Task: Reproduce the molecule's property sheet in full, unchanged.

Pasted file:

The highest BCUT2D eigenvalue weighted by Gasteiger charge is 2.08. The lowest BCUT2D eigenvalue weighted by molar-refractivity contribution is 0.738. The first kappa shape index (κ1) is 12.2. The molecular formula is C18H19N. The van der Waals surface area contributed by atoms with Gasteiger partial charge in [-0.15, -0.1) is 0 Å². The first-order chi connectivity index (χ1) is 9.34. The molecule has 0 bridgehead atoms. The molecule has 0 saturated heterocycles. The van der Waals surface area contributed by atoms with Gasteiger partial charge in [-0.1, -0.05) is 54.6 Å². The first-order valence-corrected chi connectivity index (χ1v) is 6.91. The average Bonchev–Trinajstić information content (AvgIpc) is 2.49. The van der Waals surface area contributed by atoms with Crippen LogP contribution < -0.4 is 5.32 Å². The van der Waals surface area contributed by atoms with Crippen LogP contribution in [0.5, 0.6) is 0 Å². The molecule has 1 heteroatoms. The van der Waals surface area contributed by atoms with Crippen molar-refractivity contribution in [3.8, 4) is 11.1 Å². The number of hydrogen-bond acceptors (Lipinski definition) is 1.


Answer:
The highest BCUT2D eigenvalue weighted by Gasteiger charge is 2.08. The lowest BCUT2D eigenvalue weighted by molar-refractivity contribution is 0.738. The first kappa shape index (κ1) is 12.2. The molecular formula is C18H19N. The van der Waals surface area contributed by atoms with Gasteiger partial charge in [-0.15, -0.1) is 0 Å². The first-order chi connectivity index (χ1) is 9.34. The molecule has 0 bridgehead atoms. The molecule has 0 saturated heterocycles. The van der Waals surface area contributed by atoms with Gasteiger partial charge in [-0.1, -0.05) is 54.6 Å². The first-order valence-corrected chi connectivity index (χ1v) is 6.91. The average Bonchev–Trinajstić information content (AvgIpc) is 2.49. The van der Waals surface area contributed by atoms with Crippen LogP contribution < -0.4 is 5.32 Å². The van der Waals surface area contributed by atoms with Crippen LogP contribution in [0.5, 0.6) is 0 Å². The molecule has 1 heteroatoms. The van der Waals surface area contributed by atoms with Crippen molar-refractivity contribution in [3.8, 4) is 11.1 Å². The number of hydrogen-bond acceptors (Lipinski definition) is 1.